Swearing as a response to pain : NeuroReport

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Swearing as a response to pain

Stephens, Richard; Atkins, John; Kingston, Andrew

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NeuroReport 20(12):p 1056-1060, August 5, 2009. | DOI: 10.1097/WNR.0b013e32832e64b1


Although a common pain response, whether swearing alters individuals' experience of pain has not been investigated. This study investigated whether swearing affects cold-pressor pain tolerance (the ability to withstand immersing the hand in icy water), pain perception and heart rate. In a repeated measures design, pain outcomes were assessed in participants asked to repeat a swear word versus a neutral word. In addition, sex differences and the roles of pain catastrophising, fear of pain and trait anxiety were explored. Swearing increased pain tolerance, increased heart rate and decreased perceived pain compared with not swearing. However, swearing did not increase pain tolerance in males with a tendency to catastrophise. The observed pain-lessening (hypoalgesic) effect may occur because swearing induces a fight-or-flight response and nullifies the link between fear of pain and pain perception.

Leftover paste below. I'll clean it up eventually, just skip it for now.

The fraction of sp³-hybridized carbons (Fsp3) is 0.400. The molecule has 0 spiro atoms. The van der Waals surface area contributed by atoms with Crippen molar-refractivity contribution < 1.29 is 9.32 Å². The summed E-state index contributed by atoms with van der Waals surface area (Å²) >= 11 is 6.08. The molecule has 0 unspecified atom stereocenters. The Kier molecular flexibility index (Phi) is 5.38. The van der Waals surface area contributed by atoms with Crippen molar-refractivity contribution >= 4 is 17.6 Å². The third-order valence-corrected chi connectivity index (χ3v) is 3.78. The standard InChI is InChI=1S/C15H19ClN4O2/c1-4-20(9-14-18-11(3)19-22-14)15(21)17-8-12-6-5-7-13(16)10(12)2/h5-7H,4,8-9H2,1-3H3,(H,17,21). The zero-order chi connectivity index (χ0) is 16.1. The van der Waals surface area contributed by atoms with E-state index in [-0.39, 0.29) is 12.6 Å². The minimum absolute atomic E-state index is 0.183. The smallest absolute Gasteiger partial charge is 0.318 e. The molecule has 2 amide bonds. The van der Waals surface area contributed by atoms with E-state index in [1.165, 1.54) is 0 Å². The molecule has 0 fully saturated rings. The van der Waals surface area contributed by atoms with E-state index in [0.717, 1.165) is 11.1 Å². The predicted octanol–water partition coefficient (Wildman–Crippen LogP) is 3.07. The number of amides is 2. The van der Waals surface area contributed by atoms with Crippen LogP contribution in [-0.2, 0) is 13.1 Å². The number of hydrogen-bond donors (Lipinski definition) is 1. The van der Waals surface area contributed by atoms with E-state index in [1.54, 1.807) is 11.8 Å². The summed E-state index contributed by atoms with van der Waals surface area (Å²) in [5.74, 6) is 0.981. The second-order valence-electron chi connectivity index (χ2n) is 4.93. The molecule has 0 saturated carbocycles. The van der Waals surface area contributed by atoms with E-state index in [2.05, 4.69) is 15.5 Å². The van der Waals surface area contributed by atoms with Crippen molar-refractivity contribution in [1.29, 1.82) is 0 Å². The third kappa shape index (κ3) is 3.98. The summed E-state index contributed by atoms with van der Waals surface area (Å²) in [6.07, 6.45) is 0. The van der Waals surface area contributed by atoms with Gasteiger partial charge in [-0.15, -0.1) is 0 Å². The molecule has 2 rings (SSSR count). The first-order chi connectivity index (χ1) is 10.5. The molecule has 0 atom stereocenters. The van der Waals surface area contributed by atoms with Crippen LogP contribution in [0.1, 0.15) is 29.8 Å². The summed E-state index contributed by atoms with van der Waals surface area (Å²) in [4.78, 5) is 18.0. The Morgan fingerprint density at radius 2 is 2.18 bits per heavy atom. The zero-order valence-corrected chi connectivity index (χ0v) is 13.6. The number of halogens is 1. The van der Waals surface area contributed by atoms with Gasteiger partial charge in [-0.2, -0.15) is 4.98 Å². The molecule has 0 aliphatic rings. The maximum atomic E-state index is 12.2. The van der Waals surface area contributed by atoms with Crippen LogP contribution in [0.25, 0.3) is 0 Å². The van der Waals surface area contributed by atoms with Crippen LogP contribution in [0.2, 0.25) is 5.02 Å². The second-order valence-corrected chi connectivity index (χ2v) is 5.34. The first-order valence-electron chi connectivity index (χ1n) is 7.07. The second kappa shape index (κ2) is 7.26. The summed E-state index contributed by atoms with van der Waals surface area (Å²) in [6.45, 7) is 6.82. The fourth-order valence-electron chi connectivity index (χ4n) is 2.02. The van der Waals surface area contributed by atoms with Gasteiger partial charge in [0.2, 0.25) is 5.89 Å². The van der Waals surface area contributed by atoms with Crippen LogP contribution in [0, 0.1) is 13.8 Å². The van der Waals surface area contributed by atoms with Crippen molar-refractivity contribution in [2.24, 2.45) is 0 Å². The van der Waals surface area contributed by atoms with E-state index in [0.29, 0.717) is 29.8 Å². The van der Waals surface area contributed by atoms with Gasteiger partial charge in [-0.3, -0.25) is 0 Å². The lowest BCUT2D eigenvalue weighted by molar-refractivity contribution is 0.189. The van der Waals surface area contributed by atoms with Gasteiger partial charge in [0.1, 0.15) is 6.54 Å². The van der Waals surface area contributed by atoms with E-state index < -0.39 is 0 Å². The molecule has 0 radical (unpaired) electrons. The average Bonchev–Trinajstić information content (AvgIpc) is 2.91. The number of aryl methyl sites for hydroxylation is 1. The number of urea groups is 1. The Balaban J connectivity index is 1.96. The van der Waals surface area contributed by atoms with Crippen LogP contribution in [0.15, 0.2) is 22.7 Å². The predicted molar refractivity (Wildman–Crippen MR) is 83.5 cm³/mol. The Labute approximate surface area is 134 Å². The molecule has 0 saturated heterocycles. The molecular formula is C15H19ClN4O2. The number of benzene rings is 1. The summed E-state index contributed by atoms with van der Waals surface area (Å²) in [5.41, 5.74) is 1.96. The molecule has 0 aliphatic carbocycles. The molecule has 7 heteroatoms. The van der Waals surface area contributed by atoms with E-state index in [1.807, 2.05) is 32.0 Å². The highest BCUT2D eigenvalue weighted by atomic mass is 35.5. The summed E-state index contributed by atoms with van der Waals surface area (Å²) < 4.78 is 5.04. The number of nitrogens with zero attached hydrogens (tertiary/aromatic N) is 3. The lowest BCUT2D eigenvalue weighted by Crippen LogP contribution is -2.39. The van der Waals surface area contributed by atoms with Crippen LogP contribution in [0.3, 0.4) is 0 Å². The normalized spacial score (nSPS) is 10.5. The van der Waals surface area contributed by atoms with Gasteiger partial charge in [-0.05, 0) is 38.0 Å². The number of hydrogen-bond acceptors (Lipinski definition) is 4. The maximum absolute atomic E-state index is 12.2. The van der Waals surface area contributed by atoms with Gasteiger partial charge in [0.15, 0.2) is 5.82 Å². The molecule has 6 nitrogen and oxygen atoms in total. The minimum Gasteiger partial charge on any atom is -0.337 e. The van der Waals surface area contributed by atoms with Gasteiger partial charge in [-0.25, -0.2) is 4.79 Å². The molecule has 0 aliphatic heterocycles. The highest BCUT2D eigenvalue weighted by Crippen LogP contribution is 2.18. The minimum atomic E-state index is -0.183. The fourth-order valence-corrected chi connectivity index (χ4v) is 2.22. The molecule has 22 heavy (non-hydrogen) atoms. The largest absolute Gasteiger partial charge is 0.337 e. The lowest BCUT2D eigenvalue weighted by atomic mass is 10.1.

© 2009 Lippincott Williams & Wilkins, Inc.

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